Construe “property interest” broadly. Give notice to every individual who holds or might later hold a right or interest under a testamentary instrument, contract or deed if the order you seek might impair any such right or interest. Give notice even to those who may not be adversely affected—that is, those who could be affected, not just those who would be affected. Even if there will be no apparent economic impact on the beneficiary, give notice if there may be a legal impact.
Give notice to beneficiaries with contingent future interests. Give notice to any known or “reasonably ascertainable” interested person. Analyze the instrument’s dispositive scheme and the pertinent statute(s). As a tool, consider identifying each statute, summarizing its requirements and alleging compliance with it. Take the approach that you really need to find these individuals.
Treat notice as an active issue throughout a case. Notice isn’t a cursory requirement that only an initial petition must address. Reevaluate it as new pleadings are filed. Have the beneficiaries changed through births and deaths, or have minor beneficiaries become adults? How will or might a ruling impact unborn or non-signatory beneficiaries?
Consider beneficiaries’ conflicting interests, including intergenerational conflicts. The interests of parents and their children often diverge when a settlement terminates a trust. Other conflicts among generations or categories of beneficiaries may also exist. Should the court appoint guardians ad litem to act on behalf of any minor, unborn, unknown or unascertained beneficiaries? Does the complex “virtual representation statute” come into play? See Prob. Code Section 15804; Estate of Lacy (1975) 54 Cal.App.3d 172; see also The Doctrine of Virtual Representation of Incapacitated, Minor, Unborn and Unascertained Beneficiaries in Relation to Notice of and Representation in a Probate Code §17200 Proceeding.
Another Prong: Extrinsic Fraud
Roth also implicates an important corollary issue: the possibility that an aggrieved beneficiary will allege extrinsic fraud to attack an unfavorable order or court-approved settlement. Complying with Roth’s dictates for adequate notice won’t immunize an order from attack if the underlying documents mischaracterized or failed to disclose pertinent facts or if the order’s proponent can’t prove otherwise.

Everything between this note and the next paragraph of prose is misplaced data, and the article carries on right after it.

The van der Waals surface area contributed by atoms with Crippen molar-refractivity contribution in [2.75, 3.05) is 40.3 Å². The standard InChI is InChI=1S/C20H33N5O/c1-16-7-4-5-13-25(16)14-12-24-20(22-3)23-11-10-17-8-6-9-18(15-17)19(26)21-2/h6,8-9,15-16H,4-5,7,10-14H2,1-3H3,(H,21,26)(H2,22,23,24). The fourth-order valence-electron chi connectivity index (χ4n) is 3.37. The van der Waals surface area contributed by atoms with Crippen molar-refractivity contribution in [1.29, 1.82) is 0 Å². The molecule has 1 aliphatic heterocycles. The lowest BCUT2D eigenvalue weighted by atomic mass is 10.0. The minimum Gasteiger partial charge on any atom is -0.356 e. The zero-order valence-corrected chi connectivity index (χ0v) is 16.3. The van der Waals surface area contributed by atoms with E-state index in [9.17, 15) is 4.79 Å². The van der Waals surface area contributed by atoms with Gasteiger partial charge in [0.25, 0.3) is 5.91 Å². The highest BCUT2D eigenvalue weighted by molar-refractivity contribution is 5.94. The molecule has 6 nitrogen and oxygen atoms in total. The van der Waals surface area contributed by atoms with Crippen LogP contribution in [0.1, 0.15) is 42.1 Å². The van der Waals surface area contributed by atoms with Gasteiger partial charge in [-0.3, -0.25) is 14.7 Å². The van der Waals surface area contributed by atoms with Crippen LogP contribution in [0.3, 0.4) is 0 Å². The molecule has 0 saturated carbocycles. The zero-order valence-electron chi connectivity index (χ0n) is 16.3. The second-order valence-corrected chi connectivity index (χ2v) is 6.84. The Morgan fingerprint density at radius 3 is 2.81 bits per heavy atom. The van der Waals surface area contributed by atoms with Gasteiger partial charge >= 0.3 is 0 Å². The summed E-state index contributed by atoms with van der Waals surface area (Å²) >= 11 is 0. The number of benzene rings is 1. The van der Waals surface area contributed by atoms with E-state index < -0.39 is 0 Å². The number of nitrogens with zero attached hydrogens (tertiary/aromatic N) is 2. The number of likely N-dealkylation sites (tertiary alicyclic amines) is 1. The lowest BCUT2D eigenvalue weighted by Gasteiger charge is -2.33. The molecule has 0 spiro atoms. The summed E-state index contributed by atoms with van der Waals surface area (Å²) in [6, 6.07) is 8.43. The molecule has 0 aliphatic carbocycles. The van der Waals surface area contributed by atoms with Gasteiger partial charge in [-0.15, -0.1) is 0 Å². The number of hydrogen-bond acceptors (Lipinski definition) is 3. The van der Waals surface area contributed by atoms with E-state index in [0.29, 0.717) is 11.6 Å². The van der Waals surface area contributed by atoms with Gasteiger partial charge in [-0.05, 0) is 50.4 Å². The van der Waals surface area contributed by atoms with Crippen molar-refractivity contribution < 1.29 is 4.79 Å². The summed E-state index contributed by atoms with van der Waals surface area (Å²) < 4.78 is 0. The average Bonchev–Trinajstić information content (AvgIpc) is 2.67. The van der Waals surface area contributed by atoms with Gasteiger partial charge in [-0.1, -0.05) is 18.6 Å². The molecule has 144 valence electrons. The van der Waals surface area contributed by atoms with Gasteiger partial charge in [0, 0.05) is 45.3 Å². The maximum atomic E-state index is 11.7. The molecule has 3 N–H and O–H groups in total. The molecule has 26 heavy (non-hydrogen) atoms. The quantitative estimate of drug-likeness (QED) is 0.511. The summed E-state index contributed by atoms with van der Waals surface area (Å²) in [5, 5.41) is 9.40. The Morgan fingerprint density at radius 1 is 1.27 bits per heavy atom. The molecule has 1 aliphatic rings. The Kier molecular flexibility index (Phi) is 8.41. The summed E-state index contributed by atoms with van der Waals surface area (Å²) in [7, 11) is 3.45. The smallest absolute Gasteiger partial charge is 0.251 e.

Extrinsic fraud occurs when a party fraudulently prevents another party from fully participating in a proceeding; whereas with intrinsic fraud the party has the opportunity to fully participate. Kuehn v. Kuehn (2000) 85 Cal.App.4th 824, 833. Extrinsic fraud provides grounds to set aside a judgment; intrinsic fraud doesn’t. Examples of extrinsic fraud are failure to give notice or failure to identify an interested party, such as an illegitimate grandson.
California fiduciaries also face a higher standard with regard to extrinsic fraud. “[A] breach of a fiduciary duty may warrant setting aside the judgment even though the same conduct in a nonfiduciary relationship would not be considered extrinsic fraud.” Estate of Sanders (1985) 40 Cal.3d 607, 615; see also Prob. Code Section 7250(a) and (c) (judgment releases personal representative unless obtained by fraud, misrepresentation, etc.).
Roth teaches that the ink from a court’s rubber stamp doesn’t guarantee protection. So how can a prudent trust and estate attorney avoid the disaster of an order’s invalidation years or even decades after its filing? Simple: don’t skimp on notice. Obtain, analyze and disclose sufficient information for all involved to vet the notice issue, as well as the order’s potential effect on the beneficiaries. Ensure that clients, particularly fiduciaries, understand that proper notice can be a moving target, and a lack of candor creates significant risks. After all, even 25 years later the client could be left holding the bag—to say nothing of clients who turn their ire on the attorney and his malpractice carrier.
David Y. Parnall is a senior associate with Hartog, Baer & Hand in Orinda, California.
David W. Baer is a principal with Hartog, Baer & Hand.